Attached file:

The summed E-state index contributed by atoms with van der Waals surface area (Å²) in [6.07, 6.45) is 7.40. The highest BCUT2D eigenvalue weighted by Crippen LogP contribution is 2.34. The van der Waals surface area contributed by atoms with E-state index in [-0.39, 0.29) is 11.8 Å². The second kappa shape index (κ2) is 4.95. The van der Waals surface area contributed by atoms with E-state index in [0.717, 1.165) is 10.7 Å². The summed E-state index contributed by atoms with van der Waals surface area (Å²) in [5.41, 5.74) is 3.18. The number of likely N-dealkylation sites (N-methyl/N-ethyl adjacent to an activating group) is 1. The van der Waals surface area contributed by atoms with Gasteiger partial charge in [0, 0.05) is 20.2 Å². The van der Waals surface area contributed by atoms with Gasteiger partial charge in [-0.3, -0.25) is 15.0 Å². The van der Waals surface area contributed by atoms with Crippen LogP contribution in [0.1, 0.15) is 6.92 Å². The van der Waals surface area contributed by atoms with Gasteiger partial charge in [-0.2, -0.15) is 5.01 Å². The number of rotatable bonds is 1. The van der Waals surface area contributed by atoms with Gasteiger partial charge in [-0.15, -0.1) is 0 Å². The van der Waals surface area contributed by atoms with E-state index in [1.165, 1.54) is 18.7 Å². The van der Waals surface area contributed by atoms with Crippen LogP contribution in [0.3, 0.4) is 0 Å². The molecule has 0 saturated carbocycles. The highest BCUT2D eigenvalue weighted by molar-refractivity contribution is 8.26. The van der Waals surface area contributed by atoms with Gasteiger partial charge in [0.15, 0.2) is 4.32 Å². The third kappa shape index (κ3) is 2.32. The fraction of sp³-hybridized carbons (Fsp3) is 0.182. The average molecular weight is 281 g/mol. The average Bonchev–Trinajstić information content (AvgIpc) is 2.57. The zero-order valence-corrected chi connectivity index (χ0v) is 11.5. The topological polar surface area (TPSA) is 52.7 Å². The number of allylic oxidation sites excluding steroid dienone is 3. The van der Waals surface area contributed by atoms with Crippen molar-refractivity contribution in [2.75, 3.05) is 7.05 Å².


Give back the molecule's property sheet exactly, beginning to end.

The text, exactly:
The summed E-state index contributed by atoms with van der Waals surface area (Å²) in [6.07, 6.45) is 7.40. The highest BCUT2D eigenvalue weighted by Crippen LogP contribution is 2.34. The van der Waals surface area contributed by atoms with E-state index in [-0.39, 0.29) is 11.8 Å². The second kappa shape index (κ2) is 4.95. The van der Waals surface area contributed by atoms with E-state index in [0.717, 1.165) is 10.7 Å². The summed E-state index contributed by atoms with van der Waals surface area (Å²) in [5.41, 5.74) is 3.18. The number of likely N-dealkylation sites (N-methyl/N-ethyl adjacent to an activating group) is 1. The van der Waals surface area contributed by atoms with Gasteiger partial charge in [0, 0.05) is 20.2 Å². The van der Waals surface area contributed by atoms with Gasteiger partial charge in [-0.3, -0.25) is 15.0 Å². The van der Waals surface area contributed by atoms with Crippen LogP contribution in [0.1, 0.15) is 6.92 Å². The van der Waals surface area contributed by atoms with Gasteiger partial charge in [-0.2, -0.15) is 5.01 Å². The number of rotatable bonds is 1. The van der Waals surface area contributed by atoms with Gasteiger partial charge in [-0.15, -0.1) is 0 Å². The van der Waals surface area contributed by atoms with E-state index in [1.165, 1.54) is 18.7 Å². The van der Waals surface area contributed by atoms with Crippen LogP contribution in [0.3, 0.4) is 0 Å². The molecule has 0 saturated carbocycles. The highest BCUT2D eigenvalue weighted by molar-refractivity contribution is 8.26. The van der Waals surface area contributed by atoms with Gasteiger partial charge in [0.15, 0.2) is 4.32 Å². The third kappa shape index (κ3) is 2.32. The fraction of sp³-hybridized carbons (Fsp3) is 0.182. The average molecular weight is 281 g/mol. The average Bonchev–Trinajstić information content (AvgIpc) is 2.57. The zero-order valence-corrected chi connectivity index (χ0v) is 11.5. The topological polar surface area (TPSA) is 52.7 Å². The number of allylic oxidation sites excluding steroid dienone is 3. The van der Waals surface area contributed by atoms with Crippen molar-refractivity contribution in [2.75, 3.05) is 7.05 Å².